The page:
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  • Animal tests can be very unreliable.

    It should be obvious to everyone that animals are very different from humans. They have different genes, different proteins, and different metabolic pathways. Different germs cause diseases, and different substances can cause cancer. The same genetic diseases can cause very different reactions. For these reasons, it is very risky to extrapolate data found in animals and use it for humans.

    In the last section, many cases of the triumph of animal testing were discussed. It is true that animal testing helped to improve science in these instances. However, in many other instances, animal testing hindered medical development. For example, decades ago, patient studies indicated a relationship between tobacco use and cancer. There was very strong evidence supporting this hypothesis, and many scientists held it to be true. However, during experiments using animals, tobacco repeatedly failed to produce cancer in test subjects. Due to these failed trials, warnings about the dangers of cigarettes were put off for many years. The same exact story was repeated when asbestos was linked to cancer, and alcohol linked to cirrhosis of the liver.

    Surgical experiments using dogs have also failed multiple times. When the technology to replace clogged arteries with a patient's own veins was first developed, the procedure failed miserably when tested on dogs. Scientists nearly gave up hope on the process, but it later proved to be successful in humans. Likewise, kidney transplants are quickly rejected when put into healthy dogs. Therefore, many scientists doubted the likelihood of successful transplants of this organ on humans. However, kidneys are much more readily accepted in humans. We now know that this is because kidney failure stifles the immune system response leading to organ rejection.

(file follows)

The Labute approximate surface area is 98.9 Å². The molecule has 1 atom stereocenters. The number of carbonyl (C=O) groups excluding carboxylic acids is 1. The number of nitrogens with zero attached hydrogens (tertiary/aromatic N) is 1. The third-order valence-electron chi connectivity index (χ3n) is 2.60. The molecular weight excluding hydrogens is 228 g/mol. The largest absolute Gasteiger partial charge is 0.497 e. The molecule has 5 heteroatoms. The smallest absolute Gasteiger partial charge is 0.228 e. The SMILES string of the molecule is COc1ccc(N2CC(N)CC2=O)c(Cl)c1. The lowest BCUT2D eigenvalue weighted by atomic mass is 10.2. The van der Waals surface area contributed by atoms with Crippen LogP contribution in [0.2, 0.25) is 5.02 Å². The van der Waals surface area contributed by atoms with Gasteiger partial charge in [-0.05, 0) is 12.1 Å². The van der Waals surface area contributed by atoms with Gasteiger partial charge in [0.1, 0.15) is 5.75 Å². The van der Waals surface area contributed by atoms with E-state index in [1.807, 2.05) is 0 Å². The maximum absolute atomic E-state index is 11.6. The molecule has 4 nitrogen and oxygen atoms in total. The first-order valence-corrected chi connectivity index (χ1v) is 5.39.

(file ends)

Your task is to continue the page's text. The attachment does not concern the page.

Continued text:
Many diseases and substances act differently in humans than they do in animals. Transgenic mice containing the defective gene causing cystic fibrosis do not show the symptoms characteristic of the condition in humans. This makes them useless for studies. Many carcinogens do not act the same way in nonhuman animals. In one study, only 7 of the 19 tested carcinogens produced cancer in animal test subjects. Other tests found only a 70% correlation between known carcinogens and cancer in animal subjects (however, this correlation would be 50% simply by chance). Many drugs have been proven dangerous only after causing serious side effects in human patients. They may have passed the animal toxicity test with flying colors, but once they reached the market, they were deadly. One drug, Fialuridine, caused liver failure in 7 out of 15 patients who used it. Another, Milrinone, increased the mortality rate of patients with heart failure by 30%. During testing, it was shown to decrease this rate.

    And of course, another disadvantage of animal testing is the ethical issue. Many people feel squeemish when thinking about testing being done on animals, such as cats and dogs. It seems cruel that these animals should be caged up and forced to suffer all in the name of science. Still, many assert that the end justifies the means. Do humans have the right to use and exploit animals simply for their own benefit? This is a question that may never be resolved.










    site created by Catherine Militello, 2004.